Baltasar’s Take on Taken: ‘The Oath’

Baltasar’s Take on Taken: ‘The Oath’

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Published October 8, 2016

‘The Oath’ is something of a palette-cleanser for director and star Baltasar Kormákur, back in his own backyard after a couple years helming far-flung blockbusters. It also reflects the practical outlook of RVK Studios, his production company: following ‘Trapped’, a reverse-engineered Nordic Noir presold to most major European broadcasts markets, ‘The Oath’, written by Baltasar and ‘Trapped’ cowriter Ólafur Egill Egilsson, gives another supple thriller premise a workout across Unique Iceland locations. This new film “could easily lend itself to remake sales,” said trade publication Variety.

Baltasar has described ‘The Oath’ in interviews as “the realistic version of ‘Taken’,” as it concerns a straightforward middle-aged man with a Very Particular Set of Skills (here, Baltasar’s Finnur is a brilliant heart surgeon, and his skillset involves cutting people open and sewing them up again), willing to Go to Any Length to rescue his daughter. But there are also echoes of Baltasar’s own ‘Jar City’ (2006) in the setup, as upright Finnur, like Inspector Erlendur, is unable to keep his daughter from sliding into drug addiction. Anna (Hera Hilmar of ‘Vonarstræti’, Icelandic cinema’s current go-to good girl gone bad) is in love with her supplier Ottar (Gísli Örn Garðarsson), who comes complete with Gísli Pálmi shades, bull mastiff and underworld connections; to sever their bond, Finner is willing to meet felonies with felonies.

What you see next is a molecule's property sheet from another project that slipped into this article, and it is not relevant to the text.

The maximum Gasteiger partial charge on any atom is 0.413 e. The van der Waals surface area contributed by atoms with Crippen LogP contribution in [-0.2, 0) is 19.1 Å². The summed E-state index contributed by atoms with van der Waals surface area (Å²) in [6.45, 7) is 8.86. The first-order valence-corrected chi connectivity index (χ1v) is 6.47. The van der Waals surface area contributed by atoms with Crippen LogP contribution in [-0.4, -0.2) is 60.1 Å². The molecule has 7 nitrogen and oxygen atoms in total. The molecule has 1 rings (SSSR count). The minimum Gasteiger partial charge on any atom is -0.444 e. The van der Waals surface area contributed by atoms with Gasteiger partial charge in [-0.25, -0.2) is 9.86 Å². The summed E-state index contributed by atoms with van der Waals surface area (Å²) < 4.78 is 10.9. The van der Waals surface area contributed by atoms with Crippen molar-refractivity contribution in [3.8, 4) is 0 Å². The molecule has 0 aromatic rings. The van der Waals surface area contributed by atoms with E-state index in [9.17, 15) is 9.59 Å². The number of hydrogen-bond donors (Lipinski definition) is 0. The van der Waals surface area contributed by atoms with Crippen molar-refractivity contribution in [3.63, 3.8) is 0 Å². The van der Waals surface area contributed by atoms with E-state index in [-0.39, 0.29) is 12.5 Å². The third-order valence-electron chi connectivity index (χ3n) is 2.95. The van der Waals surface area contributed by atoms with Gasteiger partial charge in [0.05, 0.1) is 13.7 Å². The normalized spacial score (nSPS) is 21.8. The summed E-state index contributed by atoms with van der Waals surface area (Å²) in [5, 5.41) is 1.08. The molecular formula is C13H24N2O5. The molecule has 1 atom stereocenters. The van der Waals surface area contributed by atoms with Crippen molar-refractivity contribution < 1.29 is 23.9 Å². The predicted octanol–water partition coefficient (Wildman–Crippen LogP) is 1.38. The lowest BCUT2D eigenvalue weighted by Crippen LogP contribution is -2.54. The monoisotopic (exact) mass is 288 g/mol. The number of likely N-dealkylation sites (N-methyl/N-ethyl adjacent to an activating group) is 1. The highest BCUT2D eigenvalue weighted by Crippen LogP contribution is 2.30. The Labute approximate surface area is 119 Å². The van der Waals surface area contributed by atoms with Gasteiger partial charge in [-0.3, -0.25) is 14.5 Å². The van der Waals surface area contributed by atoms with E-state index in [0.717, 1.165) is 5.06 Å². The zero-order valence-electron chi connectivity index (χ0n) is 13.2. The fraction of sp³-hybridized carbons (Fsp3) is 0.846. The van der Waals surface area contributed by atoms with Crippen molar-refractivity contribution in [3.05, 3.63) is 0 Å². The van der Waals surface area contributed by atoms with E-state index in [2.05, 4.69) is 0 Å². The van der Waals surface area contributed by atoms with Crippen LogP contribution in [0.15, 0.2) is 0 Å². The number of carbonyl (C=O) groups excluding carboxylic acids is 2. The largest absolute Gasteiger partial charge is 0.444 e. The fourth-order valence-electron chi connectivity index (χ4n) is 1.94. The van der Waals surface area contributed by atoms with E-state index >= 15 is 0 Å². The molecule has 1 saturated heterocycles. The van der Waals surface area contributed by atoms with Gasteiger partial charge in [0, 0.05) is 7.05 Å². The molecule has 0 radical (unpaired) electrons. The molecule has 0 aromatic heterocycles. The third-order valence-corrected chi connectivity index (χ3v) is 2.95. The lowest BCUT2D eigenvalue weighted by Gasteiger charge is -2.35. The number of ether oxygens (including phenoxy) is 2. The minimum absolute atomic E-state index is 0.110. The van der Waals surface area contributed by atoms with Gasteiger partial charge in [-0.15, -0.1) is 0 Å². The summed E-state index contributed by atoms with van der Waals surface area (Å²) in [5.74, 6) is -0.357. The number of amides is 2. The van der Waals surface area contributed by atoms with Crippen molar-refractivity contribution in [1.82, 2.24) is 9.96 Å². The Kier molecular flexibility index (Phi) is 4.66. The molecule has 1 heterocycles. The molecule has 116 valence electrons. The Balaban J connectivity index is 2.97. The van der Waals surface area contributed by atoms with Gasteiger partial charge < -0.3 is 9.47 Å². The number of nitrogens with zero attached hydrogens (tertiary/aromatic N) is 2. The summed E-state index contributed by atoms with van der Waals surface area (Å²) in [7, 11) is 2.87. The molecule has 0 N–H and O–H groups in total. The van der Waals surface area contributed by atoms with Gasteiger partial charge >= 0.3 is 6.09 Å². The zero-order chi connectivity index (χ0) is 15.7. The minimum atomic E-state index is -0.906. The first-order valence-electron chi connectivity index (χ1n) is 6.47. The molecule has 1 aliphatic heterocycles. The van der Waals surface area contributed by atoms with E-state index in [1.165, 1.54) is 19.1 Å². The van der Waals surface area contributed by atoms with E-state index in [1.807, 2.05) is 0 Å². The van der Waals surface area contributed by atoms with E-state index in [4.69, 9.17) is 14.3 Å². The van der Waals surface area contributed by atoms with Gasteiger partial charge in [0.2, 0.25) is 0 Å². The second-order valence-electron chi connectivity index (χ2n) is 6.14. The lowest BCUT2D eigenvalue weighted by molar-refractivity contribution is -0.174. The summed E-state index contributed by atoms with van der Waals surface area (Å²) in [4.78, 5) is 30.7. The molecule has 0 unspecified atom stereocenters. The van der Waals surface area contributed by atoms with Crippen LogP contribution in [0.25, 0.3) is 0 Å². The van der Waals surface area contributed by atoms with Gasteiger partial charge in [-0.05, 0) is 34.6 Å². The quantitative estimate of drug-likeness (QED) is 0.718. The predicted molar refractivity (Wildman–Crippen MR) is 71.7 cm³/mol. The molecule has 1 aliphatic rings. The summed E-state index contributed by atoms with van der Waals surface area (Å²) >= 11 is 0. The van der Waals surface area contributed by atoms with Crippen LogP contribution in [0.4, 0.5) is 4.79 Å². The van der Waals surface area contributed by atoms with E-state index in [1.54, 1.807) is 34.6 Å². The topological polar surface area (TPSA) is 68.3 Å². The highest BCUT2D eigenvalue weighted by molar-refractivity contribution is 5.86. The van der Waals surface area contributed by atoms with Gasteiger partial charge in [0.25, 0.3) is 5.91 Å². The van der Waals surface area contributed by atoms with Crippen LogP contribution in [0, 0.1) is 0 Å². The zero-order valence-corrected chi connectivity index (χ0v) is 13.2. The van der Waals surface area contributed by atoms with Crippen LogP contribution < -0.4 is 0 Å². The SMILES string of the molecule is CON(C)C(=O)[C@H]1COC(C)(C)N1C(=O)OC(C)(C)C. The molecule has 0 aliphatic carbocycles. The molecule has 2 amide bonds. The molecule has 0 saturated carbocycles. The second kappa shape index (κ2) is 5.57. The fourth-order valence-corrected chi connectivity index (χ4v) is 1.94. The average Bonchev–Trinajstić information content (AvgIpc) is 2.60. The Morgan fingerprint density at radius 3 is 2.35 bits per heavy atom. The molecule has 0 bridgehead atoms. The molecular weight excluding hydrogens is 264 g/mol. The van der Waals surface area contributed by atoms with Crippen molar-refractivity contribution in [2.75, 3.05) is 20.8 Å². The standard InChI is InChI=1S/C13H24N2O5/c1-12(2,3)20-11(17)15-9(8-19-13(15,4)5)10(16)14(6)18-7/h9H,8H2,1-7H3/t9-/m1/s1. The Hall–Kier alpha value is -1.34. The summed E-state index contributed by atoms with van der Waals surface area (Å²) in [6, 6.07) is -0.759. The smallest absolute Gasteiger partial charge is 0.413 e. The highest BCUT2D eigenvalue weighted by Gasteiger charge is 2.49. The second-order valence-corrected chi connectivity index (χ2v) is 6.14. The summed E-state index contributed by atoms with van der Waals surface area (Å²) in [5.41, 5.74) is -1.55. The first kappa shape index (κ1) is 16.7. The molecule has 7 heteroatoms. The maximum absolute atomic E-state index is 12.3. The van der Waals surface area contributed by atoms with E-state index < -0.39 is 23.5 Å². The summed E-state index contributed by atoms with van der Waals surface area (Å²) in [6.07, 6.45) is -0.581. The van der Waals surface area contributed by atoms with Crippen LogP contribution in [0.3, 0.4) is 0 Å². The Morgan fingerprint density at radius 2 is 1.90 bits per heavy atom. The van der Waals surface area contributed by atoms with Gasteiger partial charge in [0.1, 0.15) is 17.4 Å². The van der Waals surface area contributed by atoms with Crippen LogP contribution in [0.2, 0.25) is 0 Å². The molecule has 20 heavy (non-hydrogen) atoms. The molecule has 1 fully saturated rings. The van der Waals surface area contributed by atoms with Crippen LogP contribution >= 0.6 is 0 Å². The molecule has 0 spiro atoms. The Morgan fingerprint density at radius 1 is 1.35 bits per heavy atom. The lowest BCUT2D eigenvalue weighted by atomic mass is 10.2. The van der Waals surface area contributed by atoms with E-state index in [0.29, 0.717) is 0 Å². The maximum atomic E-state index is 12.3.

Baltasar, who first came to prominence as an actor, is in front of the camera for the first time since 2008’s ‘Reykjavík-Rotterdam’, and directing himself in a prominent role for the first time ever; he’s said that it wasn’t a challenge to switch between jobs, as the film’s point-of-view is so closely aligned with Finnur’s. Indeed, Finnur—warned in the opening-credits epigraph against “playing God”—sets out to be the author of the film’s actions, manipulating family members, colleagues and police and carrying out his plans with the precision of a storyboard artist. Baltasar is a director who’s always seemed more interested in the filmmaking process itself than in any recurrent set of themes; you can maybe see why he was drawn to the high-achieving protagonist.

The film, whose two-month shoot was the longest in Icelandic cinema history, is a tribute to its workaholic cowriter-director-producer-star’s professionalism and standards-raising attention to detail. As Godard turned 60s Paris into an effects-free sci-fi dystopia by shooting ‘Alphaville’ in the city’s most futuristic-looking locations, ‘The Oath’ is set entirely within the capital region’s most Scandi-modern locations, with nary a scruffy intrusion into the production design. Finnur trains for triathlons by biking through desolate snow-dusted lava fields under a steel-gray sky, while Ottar works out with all the other tribally tattooed at the World Class in Seltjarnarnes, with its floor-to-ceiling glass windows. All the clothes look straight out of the Jör winter collection; Ottar lives in a new luxury flat in Grandi and Finnur lives at Bakkaflöt 1, in Garðabær, a marvelous turf house by way of Frank Lloyd Wright designed by Högna Sigurðardóttir, Iceland’s first major female architect (and the mother of the late French-Icelandic filmmaker Sólveig Anspach, whose final film, ‘The Aquatic Effect’, just opened RIFF—see our previous issue).

The raw material of Icelandic geography and society, is in ‘The Oath’ sufficiently heavily distilled to make a credible backdrop for tightly plotted genre storytelling. (This was true of ‘Trapped’, too, though that was in world-weary, phlegmatic police-procedural vein that felt less overtly stylized.) Yet for all its high-gloss proficiency, the payoff ‘The Oath’ delivers is a bleak one, an emotionally draining summation of the film’s take on fathers and daughters, love and control.

Now playing with English subtitles at Háskólabíó every day at 18:10.


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